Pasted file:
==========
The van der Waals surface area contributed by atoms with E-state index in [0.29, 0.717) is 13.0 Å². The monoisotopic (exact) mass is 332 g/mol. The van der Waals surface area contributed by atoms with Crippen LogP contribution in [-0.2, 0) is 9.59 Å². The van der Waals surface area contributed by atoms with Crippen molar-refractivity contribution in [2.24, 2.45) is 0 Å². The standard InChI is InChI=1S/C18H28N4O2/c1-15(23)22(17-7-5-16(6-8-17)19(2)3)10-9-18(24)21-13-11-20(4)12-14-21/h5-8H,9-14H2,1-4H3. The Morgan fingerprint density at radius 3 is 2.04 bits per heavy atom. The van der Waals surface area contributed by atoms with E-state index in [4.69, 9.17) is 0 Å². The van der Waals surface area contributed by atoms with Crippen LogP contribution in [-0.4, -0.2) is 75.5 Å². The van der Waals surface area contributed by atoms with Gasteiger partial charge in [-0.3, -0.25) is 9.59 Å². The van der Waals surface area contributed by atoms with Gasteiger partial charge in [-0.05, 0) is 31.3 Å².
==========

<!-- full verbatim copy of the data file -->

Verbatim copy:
The van der Waals surface area contributed by atoms with E-state index in [0.29, 0.717) is 13.0 Å². The monoisotopic (exact) mass is 332 g/mol. The van der Waals surface area contributed by atoms with Crippen LogP contribution in [-0.2, 0) is 9.59 Å². The van der Waals surface area contributed by atoms with Crippen molar-refractivity contribution in [2.24, 2.45) is 0 Å². The standard InChI is InChI=1S/C18H28N4O2/c1-15(23)22(17-7-5-16(6-8-17)19(2)3)10-9-18(24)21-13-11-20(4)12-14-21/h5-8H,9-14H2,1-4H3. The Morgan fingerprint density at radius 3 is 2.04 bits per heavy atom. The van der Waals surface area contributed by atoms with E-state index in [4.69, 9.17) is 0 Å². The van der Waals surface area contributed by atoms with Crippen LogP contribution in [-0.4, -0.2) is 75.5 Å². The van der Waals surface area contributed by atoms with Gasteiger partial charge in [-0.3, -0.25) is 9.59 Å². The van der Waals surface area contributed by atoms with Gasteiger partial charge in [-0.05, 0) is 31.3 Å².